Mega Man 9’s intruigingly “modern” pricing scheme

by Cory Birdsong on

apcom’s celebration of all things eight-bit, “Mega Man 9,” has been something of a darling in the games press since it was first revealed. It’s absolutely authentic 8-bit look-and-feel have been followed up with cheeky self-referential bad box art, seen here, as well as purportedly having the no-holds-barred difficulty common among games of the era. However, I wouldn’t know anything about that myself, as I am in essence boycotting Mega Man 9, as pathetically nerdy as that sounds. (It sure sounds lame as I type it out!)

The inquisitive Mega Man 9 buyer might notice, deep within its virtual manual, that the title has some downloadable content on the way. Apparently, for a mere 100 Wii points, or one embattled American dollar, you can have Hero (hard) Mode. Another $1 nets you Superhero Mode (double-extra-hard mode). Other purchaseable goodies include an endless survival mode for $3, a time attack stage for $1, and a new character and moveset for $2.

In what world is it okay for this stuff to not be included in the game?

Yes, “Mega Man 9” will only cost you $10, but that doesn’t mean Capcom should be able to nickel-and-dime you up to $18 for the whole package, especially considering the featureset of Capcom’s other retro revival, “Bionic Commando Rearmed.” It includes totally remade HD-era graphics and sound, as well as new mechanics that modernize and refine the classic gameplay without fundamentally losing what makes it great. You could have all of that for $10, or you can have the incomplete version of “Mega Man 9.”

Now, to be fair, the comparison isn’t 1:1. “Mega Man 9” is a totally new game, unlike “Rearmed,” which bases its level design on the NES version. However, level design is absolutely not financially comparable to “Rearmed’s” amazing looks. “Mega Man 9” also doesn’t have the ability to be used as direct marketing for the franchise’s upcoming big-budget sequel, which is one way Capcom’s execs reportedly looked at “Rearmed.”

However, this is Mega Man we’re talking about – one of gaming’s most enduring brands. The level of positive press and buzz generated by the sequel’s retro-revival stylings is probably the most attention the character has seen in years. This can be parlayed into profit, as Capcom is doing: “Mega Man” and “Mega Man 2’s” virtual console releases would’ve been news, but this way they can be used to make money, and at the same time, promote the new game and the brand in general.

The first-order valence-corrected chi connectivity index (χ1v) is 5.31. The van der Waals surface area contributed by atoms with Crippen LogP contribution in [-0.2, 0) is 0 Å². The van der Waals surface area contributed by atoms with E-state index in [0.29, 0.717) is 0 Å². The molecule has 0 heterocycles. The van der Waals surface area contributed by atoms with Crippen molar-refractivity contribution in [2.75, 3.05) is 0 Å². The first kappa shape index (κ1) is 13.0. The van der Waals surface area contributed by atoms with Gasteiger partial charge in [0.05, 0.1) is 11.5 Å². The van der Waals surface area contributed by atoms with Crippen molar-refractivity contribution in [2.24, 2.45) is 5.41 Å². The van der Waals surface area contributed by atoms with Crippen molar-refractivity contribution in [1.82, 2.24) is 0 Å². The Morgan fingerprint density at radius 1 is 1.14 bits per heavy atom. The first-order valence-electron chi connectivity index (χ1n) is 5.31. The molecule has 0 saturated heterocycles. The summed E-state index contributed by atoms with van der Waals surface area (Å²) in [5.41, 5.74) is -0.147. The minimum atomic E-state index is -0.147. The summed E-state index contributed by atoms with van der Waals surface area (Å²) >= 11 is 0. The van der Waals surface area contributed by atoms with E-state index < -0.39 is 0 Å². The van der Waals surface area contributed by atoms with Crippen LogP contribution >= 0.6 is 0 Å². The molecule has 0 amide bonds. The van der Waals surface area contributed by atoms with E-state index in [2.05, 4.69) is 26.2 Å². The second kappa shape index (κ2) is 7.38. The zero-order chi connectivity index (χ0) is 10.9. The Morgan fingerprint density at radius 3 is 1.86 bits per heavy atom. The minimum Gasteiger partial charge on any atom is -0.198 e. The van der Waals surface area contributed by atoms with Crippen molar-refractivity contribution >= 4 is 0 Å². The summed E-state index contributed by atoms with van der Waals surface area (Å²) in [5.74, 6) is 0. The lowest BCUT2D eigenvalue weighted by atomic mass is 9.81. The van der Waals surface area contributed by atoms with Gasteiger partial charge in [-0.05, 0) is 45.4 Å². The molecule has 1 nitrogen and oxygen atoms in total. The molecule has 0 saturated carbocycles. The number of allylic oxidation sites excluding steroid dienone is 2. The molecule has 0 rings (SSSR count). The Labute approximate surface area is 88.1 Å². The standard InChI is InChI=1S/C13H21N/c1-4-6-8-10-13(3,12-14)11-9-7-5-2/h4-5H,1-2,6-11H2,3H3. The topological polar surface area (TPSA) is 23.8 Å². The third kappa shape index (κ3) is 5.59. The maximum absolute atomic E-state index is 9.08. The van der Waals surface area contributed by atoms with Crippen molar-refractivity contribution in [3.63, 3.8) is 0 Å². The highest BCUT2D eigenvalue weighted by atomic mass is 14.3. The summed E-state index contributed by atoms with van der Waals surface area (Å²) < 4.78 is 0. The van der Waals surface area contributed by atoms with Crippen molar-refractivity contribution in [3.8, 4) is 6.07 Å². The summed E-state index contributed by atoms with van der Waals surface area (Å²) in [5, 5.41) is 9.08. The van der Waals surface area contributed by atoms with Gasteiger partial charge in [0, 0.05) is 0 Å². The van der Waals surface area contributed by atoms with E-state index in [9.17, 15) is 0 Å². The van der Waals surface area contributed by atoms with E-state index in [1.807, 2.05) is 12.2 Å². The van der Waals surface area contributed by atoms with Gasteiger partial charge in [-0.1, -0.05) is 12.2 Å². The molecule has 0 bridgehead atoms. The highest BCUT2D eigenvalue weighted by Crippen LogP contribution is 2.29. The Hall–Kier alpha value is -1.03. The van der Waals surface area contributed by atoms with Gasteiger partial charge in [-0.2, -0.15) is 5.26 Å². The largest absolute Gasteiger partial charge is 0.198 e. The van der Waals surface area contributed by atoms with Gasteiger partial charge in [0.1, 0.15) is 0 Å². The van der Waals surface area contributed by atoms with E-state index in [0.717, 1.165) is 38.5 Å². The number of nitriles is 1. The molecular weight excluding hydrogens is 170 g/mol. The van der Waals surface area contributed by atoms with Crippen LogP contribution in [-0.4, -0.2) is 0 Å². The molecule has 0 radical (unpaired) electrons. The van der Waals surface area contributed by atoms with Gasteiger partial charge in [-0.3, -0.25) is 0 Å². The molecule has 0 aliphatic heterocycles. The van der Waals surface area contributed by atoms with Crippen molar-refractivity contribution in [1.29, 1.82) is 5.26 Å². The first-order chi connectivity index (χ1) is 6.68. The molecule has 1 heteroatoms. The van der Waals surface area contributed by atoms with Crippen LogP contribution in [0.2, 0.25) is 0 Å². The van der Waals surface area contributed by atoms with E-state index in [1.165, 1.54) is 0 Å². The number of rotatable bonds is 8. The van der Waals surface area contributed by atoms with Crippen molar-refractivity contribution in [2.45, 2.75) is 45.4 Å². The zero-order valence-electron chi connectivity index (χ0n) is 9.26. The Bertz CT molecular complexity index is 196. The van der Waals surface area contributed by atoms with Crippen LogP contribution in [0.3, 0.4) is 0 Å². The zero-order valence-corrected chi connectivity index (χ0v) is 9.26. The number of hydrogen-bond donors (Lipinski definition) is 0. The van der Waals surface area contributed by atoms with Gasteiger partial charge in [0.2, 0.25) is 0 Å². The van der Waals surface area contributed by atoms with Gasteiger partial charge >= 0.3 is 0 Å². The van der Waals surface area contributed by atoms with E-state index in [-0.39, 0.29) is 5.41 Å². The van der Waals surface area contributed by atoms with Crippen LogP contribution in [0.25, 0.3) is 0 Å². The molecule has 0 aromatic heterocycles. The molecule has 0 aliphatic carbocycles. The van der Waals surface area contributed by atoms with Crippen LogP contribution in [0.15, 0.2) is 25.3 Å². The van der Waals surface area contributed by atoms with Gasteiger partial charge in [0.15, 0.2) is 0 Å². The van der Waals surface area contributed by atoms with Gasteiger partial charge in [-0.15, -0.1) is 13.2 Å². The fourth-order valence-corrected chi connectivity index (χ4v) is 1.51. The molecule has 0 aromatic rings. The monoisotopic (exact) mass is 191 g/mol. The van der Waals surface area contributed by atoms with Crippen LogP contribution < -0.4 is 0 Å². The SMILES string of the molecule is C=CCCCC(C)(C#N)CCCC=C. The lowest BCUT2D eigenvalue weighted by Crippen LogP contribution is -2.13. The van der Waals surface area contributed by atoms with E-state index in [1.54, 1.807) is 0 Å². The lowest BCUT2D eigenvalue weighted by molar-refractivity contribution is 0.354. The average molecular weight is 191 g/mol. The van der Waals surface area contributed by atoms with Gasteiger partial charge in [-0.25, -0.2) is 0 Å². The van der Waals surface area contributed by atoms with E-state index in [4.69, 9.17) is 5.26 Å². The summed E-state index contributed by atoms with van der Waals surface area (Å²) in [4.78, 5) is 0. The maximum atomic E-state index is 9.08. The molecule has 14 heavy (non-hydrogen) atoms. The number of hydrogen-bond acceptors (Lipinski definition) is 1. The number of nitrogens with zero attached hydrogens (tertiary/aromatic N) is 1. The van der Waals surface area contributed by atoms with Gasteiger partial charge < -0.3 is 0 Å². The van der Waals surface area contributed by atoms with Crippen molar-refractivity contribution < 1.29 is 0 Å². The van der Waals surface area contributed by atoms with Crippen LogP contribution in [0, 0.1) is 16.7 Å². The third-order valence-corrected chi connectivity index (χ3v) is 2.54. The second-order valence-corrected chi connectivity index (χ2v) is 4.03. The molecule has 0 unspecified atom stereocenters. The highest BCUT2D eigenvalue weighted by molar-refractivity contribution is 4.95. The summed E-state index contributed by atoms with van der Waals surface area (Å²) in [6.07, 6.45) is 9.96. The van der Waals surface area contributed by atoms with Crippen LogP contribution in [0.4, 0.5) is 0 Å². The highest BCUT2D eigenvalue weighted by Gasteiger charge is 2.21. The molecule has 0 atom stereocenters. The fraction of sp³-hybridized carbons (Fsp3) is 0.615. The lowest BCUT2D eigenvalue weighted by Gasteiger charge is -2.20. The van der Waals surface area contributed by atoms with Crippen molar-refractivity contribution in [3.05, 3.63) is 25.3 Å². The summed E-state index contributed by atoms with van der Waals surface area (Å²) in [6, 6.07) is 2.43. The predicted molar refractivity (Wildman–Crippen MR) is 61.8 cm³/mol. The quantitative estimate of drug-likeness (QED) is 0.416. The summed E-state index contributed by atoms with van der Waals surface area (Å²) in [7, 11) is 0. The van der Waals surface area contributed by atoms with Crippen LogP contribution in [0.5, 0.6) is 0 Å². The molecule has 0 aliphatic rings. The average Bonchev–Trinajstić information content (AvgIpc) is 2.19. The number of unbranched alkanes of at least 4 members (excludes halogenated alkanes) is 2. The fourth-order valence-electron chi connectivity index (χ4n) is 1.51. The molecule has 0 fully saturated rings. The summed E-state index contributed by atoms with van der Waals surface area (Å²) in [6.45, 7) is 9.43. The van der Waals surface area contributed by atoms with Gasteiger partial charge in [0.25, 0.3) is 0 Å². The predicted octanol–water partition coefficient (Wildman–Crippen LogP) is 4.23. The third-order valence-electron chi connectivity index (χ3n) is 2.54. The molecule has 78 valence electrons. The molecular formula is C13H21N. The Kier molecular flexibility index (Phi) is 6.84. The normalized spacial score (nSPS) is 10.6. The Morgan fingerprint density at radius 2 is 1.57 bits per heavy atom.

The reason I bring up all this money talk is that Mega Man 9 could not have been an expensive game to make. It could probably have been made in Flash. It is low-tech in its very nature. It is also obvious that this set of downloadable content was not made after the fact. It’s tiny. Each package is either 2 or 3 blocks, hardly enough to hold anything at all. Many save games on the Wii are larger. It’s likely the files, once downloaded, essentially flip a switch in the game to show the content you “purchased.”

Capcom’s actions here are not unique. Other games have had large chunks of content compartmentalized into chunks (Lumines Live), or had their “downloadable” content be nothing more than smoke and mirrors (Ticket to Ride, Karaoke Revolution Party), but it hasn’t ever felt this cheap before – it feels like they crossed the line in the way that Bethesda did with their horse armor debacle. It’s worth noting that had Capcom been more upfront about the incremental nature of the game, it might not provoke such a strong reaction. We found out about all this only after someone had downloaded it and looked in the manual.

Keep in mind, though, that this is roughly analogous to Nintendo deciding that certain aspects of “Super Smash Bros. Brawl” should be locked away for “hardcore players only.” How would you feel if Mario was included, but Luigi cost a good $5? If Break The Targets and Survival were $8 downloads? If modes harder than “Normal” cost you $1 each? If, once you bought all the add-ons, it cost almost twice what you paid for the base game? Sounds absurd, doesn’t it? Is that really the standard you want to set going forward?